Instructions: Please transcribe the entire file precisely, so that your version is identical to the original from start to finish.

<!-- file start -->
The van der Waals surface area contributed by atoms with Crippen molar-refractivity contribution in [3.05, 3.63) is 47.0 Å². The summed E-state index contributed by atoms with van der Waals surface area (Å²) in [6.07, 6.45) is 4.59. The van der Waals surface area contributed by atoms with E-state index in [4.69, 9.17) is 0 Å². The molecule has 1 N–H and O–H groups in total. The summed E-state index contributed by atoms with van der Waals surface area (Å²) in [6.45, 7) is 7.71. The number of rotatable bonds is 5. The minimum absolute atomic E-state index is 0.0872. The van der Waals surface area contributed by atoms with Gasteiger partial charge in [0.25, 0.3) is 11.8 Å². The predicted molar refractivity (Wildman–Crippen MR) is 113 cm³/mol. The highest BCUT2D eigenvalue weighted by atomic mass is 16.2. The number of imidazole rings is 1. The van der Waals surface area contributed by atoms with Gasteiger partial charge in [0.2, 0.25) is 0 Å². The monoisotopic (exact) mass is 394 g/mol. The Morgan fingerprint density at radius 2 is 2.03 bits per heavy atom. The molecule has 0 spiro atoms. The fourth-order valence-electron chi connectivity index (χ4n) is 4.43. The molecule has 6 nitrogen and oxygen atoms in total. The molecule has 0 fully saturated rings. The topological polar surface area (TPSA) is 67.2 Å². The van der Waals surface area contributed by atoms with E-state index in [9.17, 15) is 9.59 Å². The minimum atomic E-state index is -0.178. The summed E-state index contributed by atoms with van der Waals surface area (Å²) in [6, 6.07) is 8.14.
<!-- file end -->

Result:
The van der Waals surface area contributed by atoms with Crippen molar-refractivity contribution in [3.05, 3.63) is 47.0 Å². The summed E-state index contributed by atoms with van der Waals surface area (Å²) in [6.07, 6.45) is 4.59. The van der Waals surface area contributed by atoms with E-state index in [4.69, 9.17) is 0 Å². The molecule has 1 N–H and O–H groups in total. The summed E-state index contributed by atoms with van der Waals surface area (Å²) in [6.45, 7) is 7.71. The number of rotatable bonds is 5. The minimum absolute atomic E-state index is 0.0872. The van der Waals surface area contributed by atoms with Gasteiger partial charge in [0.25, 0.3) is 11.8 Å². The predicted molar refractivity (Wildman–Crippen MR) is 113 cm³/mol. The highest BCUT2D eigenvalue weighted by atomic mass is 16.2. The number of imidazole rings is 1. The van der Waals surface area contributed by atoms with Gasteiger partial charge in [0.2, 0.25) is 0 Å². The monoisotopic (exact) mass is 394 g/mol. The Morgan fingerprint density at radius 2 is 2.03 bits per heavy atom. The molecule has 0 spiro atoms. The fourth-order valence-electron chi connectivity index (χ4n) is 4.43. The molecule has 6 nitrogen and oxygen atoms in total. The molecule has 0 fully saturated rings. The topological polar surface area (TPSA) is 67.2 Å². The van der Waals surface area contributed by atoms with E-state index in [9.17, 15) is 9.59 Å². The minimum atomic E-state index is -0.178. The summed E-state index contributed by atoms with van der Waals surface area (Å²) in [6, 6.07) is 8.14.